Home » Across Borders » Automated Clearance for Subic, Clark

IN recent years, the Philippine government has been aggressively promoting the development of Subic and Clark as an economic corridor for international trade especially with Taiwan and the ASEAN countries.

Subic-Clark is envisioned as the country’s next logistics and manufacturing hub, offering opportunities for preferential trade with ASEAN and other countries.

Memorandum of Agreement

Last August 21, 2008, a Memorandum of Agreement (MOA) was signed by top officials of Subic Clark Alliance for Development Council, BOC, Clark Development Corp and Subic Bay Metropolitan Authority to adopt international standards and best practices on cargo clearance rules and procedures in the Subic-Clark economic corridor. The MOA was part of ongoing efforts to harmonize Immigration, Customs and Quarantine (ICQ) rules and procedures for Subic and Clark.

The parties to the MOA agreed to implement the National Single Window program in Clark and Subic; adopt international standards and best practices on cargo clearance rules and procedures, including the Revised Kyoto Convention; and institutionalize a partnership and cooperation aimed at enhancing the image and competitiveness of the two Freeport Zones as a preferred international investment and tourist destination.

BOC-Clark-Subic Memorandum

Pursuant to the MOA, the top officials of BOC-CDC-SBMA signed on the same day a Joint Memorandum Order (JMO) entitled “Automated Transit and Admission Declaration of Cargo for BOC, CDC and SBMA”.

The JMO was issued to, among others:

  • Facilitate trade and reduce transaction costs for Subic and Clark import and export activities;
  • Provide a secure system for preventing smuggling and protecting government revenue; and
  • Establish an automated system for issuing admission/transit permit and for processing goods discharged from Manila ports bound for Subic and Clark.

E-Transit/Admission Permit

(e-TAP) system

The JMO provides the operating guidelines for the following:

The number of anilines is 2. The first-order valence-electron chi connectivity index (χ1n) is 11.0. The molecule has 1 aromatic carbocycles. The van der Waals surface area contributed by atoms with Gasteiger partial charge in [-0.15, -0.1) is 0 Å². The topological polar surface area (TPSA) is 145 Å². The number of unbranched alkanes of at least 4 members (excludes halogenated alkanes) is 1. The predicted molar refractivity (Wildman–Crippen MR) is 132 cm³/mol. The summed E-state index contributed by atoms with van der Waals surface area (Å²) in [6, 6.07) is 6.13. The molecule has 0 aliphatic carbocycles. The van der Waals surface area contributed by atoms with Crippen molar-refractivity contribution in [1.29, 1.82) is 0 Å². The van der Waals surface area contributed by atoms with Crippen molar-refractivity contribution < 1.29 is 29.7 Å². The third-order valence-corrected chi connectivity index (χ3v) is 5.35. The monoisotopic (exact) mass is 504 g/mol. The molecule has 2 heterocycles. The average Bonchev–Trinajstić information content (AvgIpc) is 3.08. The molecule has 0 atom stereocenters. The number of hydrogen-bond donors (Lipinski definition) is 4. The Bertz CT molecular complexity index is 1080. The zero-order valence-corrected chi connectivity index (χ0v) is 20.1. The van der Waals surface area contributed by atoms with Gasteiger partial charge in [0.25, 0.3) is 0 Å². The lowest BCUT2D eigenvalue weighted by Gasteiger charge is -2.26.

• Automated application and issuance of Import Permit (for Clark) and Declaration of Admission (for Subic) applicable for all goods whether discharged in Manila port or directly in Freeport;
  • Automated filing of goods declaration (Transit Permit) for goods discharged in Manila port; and
  • Single submission of electronic data for Freeport permit and good declaration (Transit and Admission Permit or e-TAP).

Procedures for e-TAP

Registered locators of Subic and Clark who wish to avail of the e-TAP system will have to submit an Application Letter and List of Importables to the Freeport Authority concerned. Part of the application letter is the submission of the nominated Value Added Service Provider (VASP) and customs broker. Once the application is approved, the list of importables is uploaded in the e-TAP system through the nominated VASP.

Thereafter, locators can proceed to submit its online application for the Import Permit (for Clark) or Declaration of Admission (for Subic). For goods directly discharged in NAIA, the locator will be allowed to make a single online submission for both the Freeport Permit and the customs declaration.

A Customs-Freeport Zone Office (CFZO) has been established to process goods discharged at the NAIA port. Once the system is fully operational, procedures will also be established at Port of Manila and MICP.

Benefits to Traders

Once fully implemented, locators of Subic and Clark will benefit from the automated clearance system through:

  • Facilitation of the filing, processing and approval of Freeport Permits Customs Declaration (Transit Permit);
  • Minimal manual forms required, reduced photocopy expenses, reduced processing time and costs;
  • Minimal face-to-face intervention with customs and freeport personnel;
  • Single filing and submission of Freeport Permit and Customs Declaration (Transit Permit);
  • Advance processing of goods declaration in certain instances at Manila port;
  • Locator’s visibility/access to information relating to transactions with Freeport and BOC through the VASP; and
  • Minimal errors in filings and minimal delays due to errors.

The author is an international trade consultant and a licensed customs broker. He is a lecturer on logistics, indirect tax and customs, and a lecturer of Ateneo and BayanTrade on Supply Chain Management. Please contact agatonuvero@yahoo.com for your comments.

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